Experts: Trump Speaks At A Fourth Grade Level

Experts surmise that President Donald Trump communicates at a fourth-grade level.

Scientists examined 30,000 words of President Donald Trump's and concluded that he speaks at fourth-grade level.

This is the lowest speaking ability of any President since Harry Truman.

Truman served from the end of World War 2 until 1952 and was the last President to not earn a college degree (he attended a local community college and law school but never finished either). Trump earned a Bachelors of Business Administration from Wharton as an undergraduate. He claims that he graduated at the top of his class though records say otherwise.

The analysis assessed the first 30,000 words each president spoke in office, and ranked them on the Flesch-Kincaid grade level scale and more than two dozen other common tests analyzing English-language difficulty levels. Trump clocked in around mid-fourth grade, the worst since Harry Truman, who spoke at nearly a sixth-grade level.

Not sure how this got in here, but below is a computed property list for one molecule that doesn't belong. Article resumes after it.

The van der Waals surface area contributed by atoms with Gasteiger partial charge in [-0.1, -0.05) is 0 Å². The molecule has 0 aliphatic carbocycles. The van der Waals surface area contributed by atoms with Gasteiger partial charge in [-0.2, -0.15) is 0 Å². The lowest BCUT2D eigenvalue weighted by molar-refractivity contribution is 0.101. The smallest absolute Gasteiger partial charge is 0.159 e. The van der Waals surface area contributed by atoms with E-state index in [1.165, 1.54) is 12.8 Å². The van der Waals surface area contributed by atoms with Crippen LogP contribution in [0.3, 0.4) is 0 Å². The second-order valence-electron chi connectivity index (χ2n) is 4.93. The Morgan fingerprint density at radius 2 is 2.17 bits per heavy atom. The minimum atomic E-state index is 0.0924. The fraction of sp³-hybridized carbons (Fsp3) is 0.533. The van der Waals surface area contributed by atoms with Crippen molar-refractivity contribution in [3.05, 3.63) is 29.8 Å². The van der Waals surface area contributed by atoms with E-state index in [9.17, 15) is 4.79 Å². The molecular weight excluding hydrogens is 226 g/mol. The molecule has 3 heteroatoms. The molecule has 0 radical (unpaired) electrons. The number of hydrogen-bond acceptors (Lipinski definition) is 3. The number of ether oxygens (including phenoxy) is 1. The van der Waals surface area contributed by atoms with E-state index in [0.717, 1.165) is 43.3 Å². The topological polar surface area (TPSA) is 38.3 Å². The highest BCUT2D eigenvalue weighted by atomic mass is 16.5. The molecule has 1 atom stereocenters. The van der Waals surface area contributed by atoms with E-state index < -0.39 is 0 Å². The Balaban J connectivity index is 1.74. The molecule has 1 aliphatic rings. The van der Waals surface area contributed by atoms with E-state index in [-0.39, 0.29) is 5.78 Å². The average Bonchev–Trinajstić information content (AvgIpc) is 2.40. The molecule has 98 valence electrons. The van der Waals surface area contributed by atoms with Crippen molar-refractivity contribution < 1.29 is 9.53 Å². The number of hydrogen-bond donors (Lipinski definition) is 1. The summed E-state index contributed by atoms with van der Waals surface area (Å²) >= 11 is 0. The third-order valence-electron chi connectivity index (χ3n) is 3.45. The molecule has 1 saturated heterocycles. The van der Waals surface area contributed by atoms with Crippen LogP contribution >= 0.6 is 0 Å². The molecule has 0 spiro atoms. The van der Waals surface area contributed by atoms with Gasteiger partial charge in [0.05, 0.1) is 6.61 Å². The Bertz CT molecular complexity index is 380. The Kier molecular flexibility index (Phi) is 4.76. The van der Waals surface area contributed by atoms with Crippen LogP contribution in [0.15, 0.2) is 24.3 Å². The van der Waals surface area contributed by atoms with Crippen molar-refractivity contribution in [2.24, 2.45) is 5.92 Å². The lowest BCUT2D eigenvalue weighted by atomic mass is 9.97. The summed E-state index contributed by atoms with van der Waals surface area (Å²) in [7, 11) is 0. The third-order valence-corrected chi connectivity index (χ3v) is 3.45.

Experts also made other alarming findings:

“By every metric and methodology tested, Donald Trump’s vocabulary and grammatical structure is significantly more simple, and less diverse, than any President since Herbert Hoover [1929-1933], when measuring “off-script” words, that is, words far less likely to have been written in advance for the speaker,” Factba.se CEO Bill Frischling wrote. “The gap between Trump and the next closest president ... is larger than any other gap using Flesch-Kincaid. Statistically speaking, there is a significant gap.”

In an article from the past year, scientists who spoke to the magazine 'Stat' claimed that Trump's lack of diversity in word choice is a sign of declining cognitive ability.

For decades, studies have found that deterioration in the fluency, complexity, and vocabulary level of spontaneous speech can indicate slipping brain function due to normal aging or neurodegenerative disease. The reason linguistic and cognitive decline often go hand in hand, studies show, is that fluency reflects the performance of the brain’s prefrontal cortex, the seat of higher-order cognitive functions such as working memory, judgment, understanding, and planning, as well as the temporal lobe, which searches for and retrieves the right words from memory.

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